Black Garlic: Healthy & Delicious

Am reblogging this as I know so many people who are struggling with their health, and there are so many things that can help, it’s always worth trying something new, especially when it is food based and natural. xx

Getting Healthier Now

Like most fermented foods, aged black garlic is much higher in certain antioxidants than its raw counterpart. It’s one of the most studied foods, in recent years, due to its ability to lower cholesterol, and guard against a wide range of inflammatory diseases, including cancers of various kinds, and complications of diabetes. Studies also suggest a neuroprotective role, and a mechanism for blocking kidney damage. Historically, it was developed in Korea and used to treat a wide range of ailments, including arthritis.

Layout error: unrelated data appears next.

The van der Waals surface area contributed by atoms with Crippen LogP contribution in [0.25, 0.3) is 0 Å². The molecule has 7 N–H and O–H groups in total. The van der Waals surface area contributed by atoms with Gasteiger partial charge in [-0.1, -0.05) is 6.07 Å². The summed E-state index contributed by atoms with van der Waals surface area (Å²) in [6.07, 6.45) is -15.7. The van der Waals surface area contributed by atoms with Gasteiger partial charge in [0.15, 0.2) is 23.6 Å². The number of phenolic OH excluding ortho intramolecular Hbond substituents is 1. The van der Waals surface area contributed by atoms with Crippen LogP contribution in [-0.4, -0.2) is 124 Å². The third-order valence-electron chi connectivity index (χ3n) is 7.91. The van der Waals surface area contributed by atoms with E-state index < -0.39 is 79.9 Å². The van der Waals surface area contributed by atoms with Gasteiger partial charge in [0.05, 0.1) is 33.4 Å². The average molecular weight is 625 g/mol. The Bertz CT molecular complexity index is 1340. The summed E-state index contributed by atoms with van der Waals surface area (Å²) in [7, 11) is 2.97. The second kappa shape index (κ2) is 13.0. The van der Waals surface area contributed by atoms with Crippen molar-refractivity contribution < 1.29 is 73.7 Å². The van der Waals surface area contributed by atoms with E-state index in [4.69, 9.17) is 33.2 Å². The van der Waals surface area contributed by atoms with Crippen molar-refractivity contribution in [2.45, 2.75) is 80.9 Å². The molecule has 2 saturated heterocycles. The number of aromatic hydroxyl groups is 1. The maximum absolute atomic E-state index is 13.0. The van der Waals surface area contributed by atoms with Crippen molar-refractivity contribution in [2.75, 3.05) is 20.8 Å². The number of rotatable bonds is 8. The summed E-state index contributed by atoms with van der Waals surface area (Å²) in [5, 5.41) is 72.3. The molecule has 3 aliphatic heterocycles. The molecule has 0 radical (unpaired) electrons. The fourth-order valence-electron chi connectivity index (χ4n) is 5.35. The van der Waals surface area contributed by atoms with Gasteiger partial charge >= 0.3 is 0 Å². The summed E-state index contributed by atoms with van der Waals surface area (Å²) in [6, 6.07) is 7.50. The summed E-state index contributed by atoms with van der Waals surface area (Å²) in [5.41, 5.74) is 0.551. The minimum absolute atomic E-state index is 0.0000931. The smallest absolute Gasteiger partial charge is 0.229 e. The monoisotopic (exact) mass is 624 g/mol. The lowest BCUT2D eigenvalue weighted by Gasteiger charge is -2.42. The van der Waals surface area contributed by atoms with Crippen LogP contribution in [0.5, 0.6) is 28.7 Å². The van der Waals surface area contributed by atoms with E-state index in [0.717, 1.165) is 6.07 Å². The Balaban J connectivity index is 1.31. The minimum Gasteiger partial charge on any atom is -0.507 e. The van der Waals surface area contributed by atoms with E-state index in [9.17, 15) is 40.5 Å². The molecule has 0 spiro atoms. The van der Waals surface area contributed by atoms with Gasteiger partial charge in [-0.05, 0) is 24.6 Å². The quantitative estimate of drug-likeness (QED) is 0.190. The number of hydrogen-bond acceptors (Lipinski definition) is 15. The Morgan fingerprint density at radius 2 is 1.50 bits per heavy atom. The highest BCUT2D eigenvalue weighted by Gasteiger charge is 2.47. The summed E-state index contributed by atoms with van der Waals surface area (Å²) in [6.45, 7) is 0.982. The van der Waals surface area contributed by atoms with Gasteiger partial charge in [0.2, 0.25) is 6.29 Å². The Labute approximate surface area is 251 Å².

How does it rate for fighting fungal and bacterial infection? According to this article, black garlic may actually aid in absorption of allicin, the antimicrobial compound found in both black garlic and crushed raw garlic, via  a compound called S-allylcysteine. Fellow health-nerds can read about the incredible details here. Given that synergy between S-allylcysteine and allicin, i often take black…

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Getting ready for the craft fair…

cooling pads in packaging